Shanghai House Restaurant in Richmond


You know there are restaurants that intimidates us that we don’t consider going to unless it’s for a special occasion. Although we do spend quite a bit eating out, we feel uncomfortable going to expensive looking restaurants.

Sometimes we don’t even know if they are expensive or not. If it looks too posh, it has got to be expensive. If the captains wear suits, it is not cheap. If they have a chandelier, it might not be affordable.

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If they have a large vase outside the restaurant … gosh, I don’t want to think how much that cost. Yeah, frankly, it was this vase outside the restaurant that intimidates me. I had peered inside the restaurant before too. It was fancy.

I was taken by total surprise when JoyLuckClub blogged about this place. The food here is cheap … unbelievably cheap. I think you will too if you see the prices of the food we had.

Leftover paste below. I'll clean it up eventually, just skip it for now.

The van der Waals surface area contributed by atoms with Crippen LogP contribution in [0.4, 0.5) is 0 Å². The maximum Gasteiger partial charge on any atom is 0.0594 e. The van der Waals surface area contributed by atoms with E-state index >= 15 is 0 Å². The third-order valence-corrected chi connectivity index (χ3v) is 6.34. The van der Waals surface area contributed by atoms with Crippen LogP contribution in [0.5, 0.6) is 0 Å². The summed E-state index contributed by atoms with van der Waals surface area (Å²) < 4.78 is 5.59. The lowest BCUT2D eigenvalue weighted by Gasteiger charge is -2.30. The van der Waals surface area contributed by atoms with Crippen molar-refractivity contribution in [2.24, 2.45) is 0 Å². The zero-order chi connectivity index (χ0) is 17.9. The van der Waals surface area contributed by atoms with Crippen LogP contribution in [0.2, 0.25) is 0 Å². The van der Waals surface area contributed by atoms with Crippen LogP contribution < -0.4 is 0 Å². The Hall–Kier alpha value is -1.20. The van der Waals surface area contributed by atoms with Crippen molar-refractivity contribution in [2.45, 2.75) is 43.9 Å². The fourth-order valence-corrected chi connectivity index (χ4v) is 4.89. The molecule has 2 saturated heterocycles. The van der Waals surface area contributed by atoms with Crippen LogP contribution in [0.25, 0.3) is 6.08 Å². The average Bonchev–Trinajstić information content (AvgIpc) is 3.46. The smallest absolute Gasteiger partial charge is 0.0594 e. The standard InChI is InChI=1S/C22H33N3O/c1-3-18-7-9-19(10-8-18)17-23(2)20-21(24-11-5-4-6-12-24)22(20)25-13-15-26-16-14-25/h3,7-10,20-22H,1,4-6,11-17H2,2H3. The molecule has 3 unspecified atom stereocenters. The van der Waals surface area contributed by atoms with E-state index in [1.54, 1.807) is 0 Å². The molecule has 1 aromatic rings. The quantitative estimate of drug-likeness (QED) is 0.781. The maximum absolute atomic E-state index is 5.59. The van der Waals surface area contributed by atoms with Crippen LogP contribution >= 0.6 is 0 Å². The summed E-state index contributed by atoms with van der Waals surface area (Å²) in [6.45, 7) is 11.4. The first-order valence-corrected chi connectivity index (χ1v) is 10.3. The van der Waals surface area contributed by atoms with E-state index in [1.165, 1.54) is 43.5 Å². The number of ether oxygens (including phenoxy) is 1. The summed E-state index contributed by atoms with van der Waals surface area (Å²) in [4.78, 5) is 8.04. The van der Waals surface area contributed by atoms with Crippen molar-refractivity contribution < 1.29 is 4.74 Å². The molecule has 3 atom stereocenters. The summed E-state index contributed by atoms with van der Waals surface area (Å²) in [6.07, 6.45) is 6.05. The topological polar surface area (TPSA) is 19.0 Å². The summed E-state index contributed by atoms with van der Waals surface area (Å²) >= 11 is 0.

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The Shanghai House Restaurant is located at the Brighouse strip mall. This is about as central Richmond as you can get. Located across the No 3 Road from this restaurant is the Richmond Center. It is also next to the Brighouse terminus station of the Canada Line. So for those of you from outside Richmond, getting here would be an easy train ride.

In such a centrally located area, parking here is sometimes a challenge. It is not as bad as in Yaohan Center but sometimes you will need to circle round to get a spot. So they are serious about parking here. I think 2 hour is the limit.

They enforce parking limits here by chalking the tires of the car. So, you know … next time you are here and you need to park more than two hours, you need to “top up”. To top up, you need a … wet cloth. They don’t remember the cars and will just blindly chalk the tires. Just don’t be caught doing it. LOL!

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Look at it. Doesn’t a place like this looks like they will charge $12.00 for noodles and $20.00 for main dishes?

The setting is nice and serene. The lighting with the pink table cloth and red covered seats gives this place a warm color tone. This is certainly one of the more well designed Chinese restaurant.

Most of the customers here are Mandarin speakers.